Jeremy Côté


The Survivor

When a scientific topic is covered in the media or talked about extensively, words like “proven” are often used. This word is often accompanied by a grandiose claim that seeks to impress people. Either this miraculous medicine is proven to work, or this diet is proven to be more effective. Everywhere we look in science communication, the word “proven” is there.

Unfortunately, while scientists and those who are familiar with the scientific process understand what we implicitly mean by the word “proven”, it is a completely different reality for those who are merely passive receptors to scientific information from the world at large. To them, the word “proven” means certainty, as in 100% certainty. When a scientist or science communicator says that something is “proven”, the idea they get is that the scientific concept or hypothesis has been validated and will be correct forever.

This is at odds with the enterprise of science. As every student in a scientific discipline finds out during their education, science is self-correcting and always updating its beliefs through experimentation. No idea is set in stone, except for perhaps the idea of how science should be conducted (as mentioned above). Everything else is fair game for updating, improving, or renovating.

However, it’s inconvenient for scientists to talk with all these uncertainties surrounding their experiments. Therefore, the more colloquial language of hypotheses being “proven” is used, simply because it’s easier. Make no mistake though: the implicit assumption is always there. Science as a principle cannot know that something is 100% true. We can be very, very, very certain of it, but never fully.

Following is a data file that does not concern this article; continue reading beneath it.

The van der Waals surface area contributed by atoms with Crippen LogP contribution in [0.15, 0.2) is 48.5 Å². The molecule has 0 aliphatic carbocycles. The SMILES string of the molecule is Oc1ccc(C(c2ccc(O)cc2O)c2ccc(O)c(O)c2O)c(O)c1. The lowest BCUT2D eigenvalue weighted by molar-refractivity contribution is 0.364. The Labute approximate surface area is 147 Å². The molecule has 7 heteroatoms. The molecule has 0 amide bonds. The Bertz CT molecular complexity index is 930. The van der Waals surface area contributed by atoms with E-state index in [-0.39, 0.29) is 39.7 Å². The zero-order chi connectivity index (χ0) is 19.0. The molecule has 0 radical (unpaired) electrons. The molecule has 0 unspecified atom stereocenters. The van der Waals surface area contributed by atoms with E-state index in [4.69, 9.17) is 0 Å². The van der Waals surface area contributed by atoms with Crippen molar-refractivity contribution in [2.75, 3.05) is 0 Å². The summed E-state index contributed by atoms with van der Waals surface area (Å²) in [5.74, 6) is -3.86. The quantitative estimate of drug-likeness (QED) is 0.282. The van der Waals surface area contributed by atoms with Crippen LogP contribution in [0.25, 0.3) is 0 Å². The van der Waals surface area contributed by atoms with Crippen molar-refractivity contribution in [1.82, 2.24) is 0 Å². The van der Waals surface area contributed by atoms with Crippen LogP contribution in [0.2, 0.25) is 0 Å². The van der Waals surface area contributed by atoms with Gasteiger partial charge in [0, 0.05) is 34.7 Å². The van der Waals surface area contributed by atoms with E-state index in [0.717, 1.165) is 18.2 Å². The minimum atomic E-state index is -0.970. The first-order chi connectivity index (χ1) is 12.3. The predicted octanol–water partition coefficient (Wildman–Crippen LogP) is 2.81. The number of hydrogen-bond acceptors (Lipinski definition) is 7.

The reason?

If you were fully certain something had been proved, then there would be no way to change your mind about the topic. Therefore, no more experimentation would be needed, and the information would never be updated. Your view on this particular topic would be static, never changing. As such, the scientific process would be useless. Incidentally, the information you believe would basically become the stuff of religious beliefs.

This is why I dislike the term “proven”. Despite what some people may believe, science is not the same thing as mathematics, and only the latter can definitively prove something. The former always has a certain degree of uncertainty surrounding it.

Consequently, I favour a different way of looking at which scientific theories are accepted and beat out competing ones. Instead of thinking about a scientific hypothesis as the best fit for the data, I like to think of it as a game of survivor. There are a bunch of candidates looking to explain a certain phenomenon, and the first thing that occurs is that the data invalidates certain hypotheses. As the data is analyzed further, more hypotheses are crossed off the list because they don’t adhere to the data until only one remains. This final hypothesis isn’t necessarily proven. Instead, it simply hasn’t been disproven. Therefore, it becomes the survivor and the accepted theory.

This process much better illustrates the process of science. It’s about constantly pruning out hypotheses that don’t fit the data, and keeping the one that survives the trimming. By thinking about the process in this way, we can get a better idea of what a scientist really means when they say an idea is “proven”.